Cindy started elbowing me awake around 5 a.m. Then she began wallowing onto my side of the bed. Then she stood up in the bed (That was weird). I stuck out my hand behind me to check on her. At which point she began enthusiastically licking my hand. It was at this juncture that a new reality became apparent: our 85-pound dog, Max, had jumped up in the bed to join us.
After dragging him off, I swung my feet from under the covers and into my slippers, and headed downstairs to make coffee. Cup in hand, I settled into a chair on the porch to think about the day before me.
The previous afternoon I had tilled among the grapevines and hazelnuts, then broadcast a crop of buckwheat. The twin goals of providing nectar and pollen for the bees and green manure for the soil accomplished, all the seed needed now was a soaking rain to bring it to life.
By now, my second cup in hand, the sky had lightened enough for me to see the chicken run and my notebook. Spring has begun making its entrance in fits and starts. One warm and sunny week and the grass pushes up as if on steroids; the next, with winter’s return, it reverts to dormancy.
Beyond the chicken run is the old orchard of cider and eating apples, pears, cherries, and plums. In another week, we’ll begin raising out a hatch of Saxony ducks there for eggs to sell and as roasting birds. In preparation, we’ll first need to make it predator-proof with a strip of chicken wire around the base.
Around 8:30, The Kid arrived and was dispatched to clear the orchard’s edge. Ten minutes later he was back, rubbing his shoulder. While mowing, he had bumped against the electric fencing wire. At 9 joules, the current put him on the ground. I chuckled (which I don’t think he appreciated), then he and I headed off to revisit the crime scene. Locating where he made first contact, I pointed out the wire to avoid. Farms can be a dangerous place for the uninitiated and inattentive.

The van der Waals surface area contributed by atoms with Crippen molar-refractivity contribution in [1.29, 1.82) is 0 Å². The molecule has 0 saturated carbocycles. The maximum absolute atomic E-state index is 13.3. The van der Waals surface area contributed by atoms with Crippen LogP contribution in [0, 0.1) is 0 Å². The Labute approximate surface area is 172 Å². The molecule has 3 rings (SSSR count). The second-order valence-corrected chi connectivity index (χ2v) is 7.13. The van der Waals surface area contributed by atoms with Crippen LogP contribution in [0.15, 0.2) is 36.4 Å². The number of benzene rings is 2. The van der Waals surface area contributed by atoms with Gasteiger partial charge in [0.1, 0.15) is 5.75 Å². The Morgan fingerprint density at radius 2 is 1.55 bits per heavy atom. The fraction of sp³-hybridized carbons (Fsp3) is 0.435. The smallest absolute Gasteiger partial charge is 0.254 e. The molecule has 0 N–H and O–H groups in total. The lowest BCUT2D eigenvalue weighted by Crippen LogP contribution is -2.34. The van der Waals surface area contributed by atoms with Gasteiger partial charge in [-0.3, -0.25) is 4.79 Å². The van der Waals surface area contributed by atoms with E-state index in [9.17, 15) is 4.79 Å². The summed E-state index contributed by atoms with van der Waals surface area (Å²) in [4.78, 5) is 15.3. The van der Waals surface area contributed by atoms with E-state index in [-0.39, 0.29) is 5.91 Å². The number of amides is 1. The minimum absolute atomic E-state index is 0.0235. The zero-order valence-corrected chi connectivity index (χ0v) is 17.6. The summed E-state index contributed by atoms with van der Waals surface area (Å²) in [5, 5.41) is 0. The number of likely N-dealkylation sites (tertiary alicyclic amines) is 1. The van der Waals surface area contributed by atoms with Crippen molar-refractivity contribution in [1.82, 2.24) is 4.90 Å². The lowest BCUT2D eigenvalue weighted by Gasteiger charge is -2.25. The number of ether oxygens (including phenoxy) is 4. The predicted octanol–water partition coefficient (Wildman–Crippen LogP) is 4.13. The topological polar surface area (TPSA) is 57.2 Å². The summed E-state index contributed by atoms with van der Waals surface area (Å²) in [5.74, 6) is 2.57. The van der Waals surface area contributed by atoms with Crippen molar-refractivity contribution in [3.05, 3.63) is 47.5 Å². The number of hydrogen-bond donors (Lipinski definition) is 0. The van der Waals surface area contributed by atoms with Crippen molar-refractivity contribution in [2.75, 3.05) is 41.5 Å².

Cindy and I spent the second half of the morning inspecting the beehives for honey stores, new brood, and evidence of imminent swarming. All were in good shape, healthy and active, although none showed much evidence yet of early-season honey production. Late morning, the weather began to turn; it became cloudy and windy, and the bees started to get agitated. Intent on finishing our task, we didn’t notice The Kid … until he was standing directly in front of a hive entrance flailing his ball cap.
Come noon, the welt of the bee sting subsiding, we paid him and watched him ride off on his bicycle, handlebars bedecked with a large black rat snake he had accidentally killed in the woods. A gift for a family member, he said with an impish grin. A nasty shock, a bee sting, a dead snake — farm life sure does have its compensations (all depending on your vantage point, of course).
Much later, having finished another full and productive day, we enjoyed a satisfying meal and turned into bed. By mutual agreement, we shut the bedroom door, leaving Max to go find his own place of rest. Window open, we drifted off as a steady, soaking rain began to fall.
Reading this weekend: Fruitful Labor: the ecology, economy, and practice of a family farm, Mike Madison. A new Chelsea Green title that launches their New Farmer Library series.